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A Satellite Orbiting Earth

Small satellite fasteners are in huge demand as we witness exponential growth in this exciting and revolutionary new field. But how do you meet the surge in demand without compromising on quality?

The global satellite payload market is growing at a compounded annual rate of 7.9% and will be worth over $22 billion by 2025.

It’s a huge market, mostly driven by new technology allowing for smaller, lightweight satellites that are opening up new possibilities for business.

But as the market grows at record speeds, maintaining high levels of quality control will be a challenge. With new and more inexperienced suppliers seeking to enter the market and demand soaring , the potential for mistakes increases.

The rapid growth of ‘ride-share’

Underpinning this growth is the relatively new phenomenon of ‘ride-sharing’ where smaller satellites are able to share launch costs.

Traditionally, large 10-ton payloads required their own rocket to get them into orbit. But with new MCS’s (mini communication satellites) weighing as little as 700 Kg, the cost of launching a new satellite is set to reduce by around a 3rd. This is because a single launch can now carry multiple satellites.

Avoiding small satellite fastener failure

It’s the big engineering challenge faced by space agencies for years; How do hundreds of fasteners maintain vacuum-tight sealed cavities, and avoid thread loosening and stripping, whilst being exposed to the most hostile operating environments we know for years on end?

This is especially challenging when you consider the commercial pressures to reduce weight without losing strength.

With no way to service and repair after launch, quality control must be second to none.

Made from a range of austenitic stainless steel, age hardened titanium and nickel alloys, any fastener deployed in a spacecraft or satellite must be tested on Earth to mimic space conditions.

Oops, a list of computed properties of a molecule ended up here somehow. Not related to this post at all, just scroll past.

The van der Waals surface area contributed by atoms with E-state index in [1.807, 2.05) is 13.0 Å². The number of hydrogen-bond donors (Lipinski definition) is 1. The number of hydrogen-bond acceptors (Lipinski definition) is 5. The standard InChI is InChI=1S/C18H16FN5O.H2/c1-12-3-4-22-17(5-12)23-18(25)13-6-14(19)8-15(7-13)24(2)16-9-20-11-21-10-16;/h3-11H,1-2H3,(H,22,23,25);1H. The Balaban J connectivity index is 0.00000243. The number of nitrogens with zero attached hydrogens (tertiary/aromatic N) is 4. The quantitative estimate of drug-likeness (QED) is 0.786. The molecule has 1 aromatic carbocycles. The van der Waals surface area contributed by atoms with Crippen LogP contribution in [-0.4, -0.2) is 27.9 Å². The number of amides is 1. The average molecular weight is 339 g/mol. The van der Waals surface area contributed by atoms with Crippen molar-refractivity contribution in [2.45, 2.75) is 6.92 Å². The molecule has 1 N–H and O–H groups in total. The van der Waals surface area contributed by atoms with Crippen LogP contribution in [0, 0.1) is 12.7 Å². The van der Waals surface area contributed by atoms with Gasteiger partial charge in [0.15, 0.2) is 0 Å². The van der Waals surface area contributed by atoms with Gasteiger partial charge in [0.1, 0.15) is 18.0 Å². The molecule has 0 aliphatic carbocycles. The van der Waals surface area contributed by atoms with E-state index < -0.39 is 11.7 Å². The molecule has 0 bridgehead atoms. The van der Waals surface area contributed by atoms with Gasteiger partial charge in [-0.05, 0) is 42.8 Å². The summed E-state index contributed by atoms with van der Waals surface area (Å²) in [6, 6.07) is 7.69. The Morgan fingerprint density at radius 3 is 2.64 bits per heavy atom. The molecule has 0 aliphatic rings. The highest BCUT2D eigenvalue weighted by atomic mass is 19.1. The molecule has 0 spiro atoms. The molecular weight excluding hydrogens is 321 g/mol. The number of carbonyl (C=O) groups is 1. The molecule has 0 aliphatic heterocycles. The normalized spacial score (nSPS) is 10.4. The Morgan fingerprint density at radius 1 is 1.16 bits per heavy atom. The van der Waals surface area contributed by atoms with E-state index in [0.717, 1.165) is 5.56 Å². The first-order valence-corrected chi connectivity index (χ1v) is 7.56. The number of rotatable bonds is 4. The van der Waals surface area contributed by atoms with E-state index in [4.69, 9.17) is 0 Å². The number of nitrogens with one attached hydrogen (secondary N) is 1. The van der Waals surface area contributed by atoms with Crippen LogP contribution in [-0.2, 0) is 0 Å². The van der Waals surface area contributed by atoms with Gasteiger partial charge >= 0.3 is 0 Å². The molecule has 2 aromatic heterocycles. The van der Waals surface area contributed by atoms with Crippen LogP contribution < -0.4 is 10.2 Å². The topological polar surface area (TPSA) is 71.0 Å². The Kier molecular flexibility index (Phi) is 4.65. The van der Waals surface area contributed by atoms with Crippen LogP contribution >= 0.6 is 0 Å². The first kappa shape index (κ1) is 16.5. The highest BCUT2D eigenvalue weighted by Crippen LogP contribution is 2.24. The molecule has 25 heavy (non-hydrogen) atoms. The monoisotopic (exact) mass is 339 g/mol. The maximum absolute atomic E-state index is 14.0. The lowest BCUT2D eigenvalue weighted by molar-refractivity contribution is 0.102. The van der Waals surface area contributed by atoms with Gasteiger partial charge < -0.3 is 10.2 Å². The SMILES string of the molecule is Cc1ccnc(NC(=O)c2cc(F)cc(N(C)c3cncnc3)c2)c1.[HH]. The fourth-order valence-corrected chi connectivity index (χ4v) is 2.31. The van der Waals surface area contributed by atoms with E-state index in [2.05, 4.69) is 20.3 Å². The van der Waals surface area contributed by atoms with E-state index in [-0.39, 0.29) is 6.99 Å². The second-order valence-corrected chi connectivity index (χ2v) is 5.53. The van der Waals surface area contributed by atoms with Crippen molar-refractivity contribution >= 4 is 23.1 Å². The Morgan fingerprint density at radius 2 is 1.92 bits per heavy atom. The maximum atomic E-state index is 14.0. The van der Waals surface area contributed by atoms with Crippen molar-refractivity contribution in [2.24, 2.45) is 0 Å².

Socket head capscrews and socket set screws, hex bolts, hexagon screws , bi-hex bolts and locknuts, torque locknuts and washers must all be tested in temperatures of extreme cold and heat and be subjected to noise and vibration frequencies associated with the intense acoustic fervour of a launching rocket.

Following strict specification guidelines is critical. Recording all dimensional data and ensuring material traceability are also musts.

Above all, it is vital to achieve and maintain to the highest standards of workmanship in the industry.

ECSS (European Cooperation for Space Standardization)

The ECSS Space Product Assurance standard covers the requirements for manufacturing and procurement of threaded fasteners for the space industry.

The standard is applied to the management, engineering and product assurance in space projects and applications.

Although not a warranty of any description, the standard covers the fabrication, dimensional and metallurgical requirements, mechanical testing and quality assurance of space industry fasteners.

About JP Aero

We supply a wide range of fasteners for the space industry. Whether standard, metric or custom design we are leading UK experts.

We are AS9120 REV A & ISO9001:2008 approved and SC21 compliant.

Over the years we have built up a broad depth of knowledge around all types of fasteners in commercial aviation, heavy industry, oil & gas exploration, defence and now the space industry.

Our long-standing commitment to quality and service means that we work with some of the biggest organisations within the space industry, and we are available to share that expertise in our field with you.

To find out more about procuring small satellite fasters contact our team today and we will be happy to help in any way we can.


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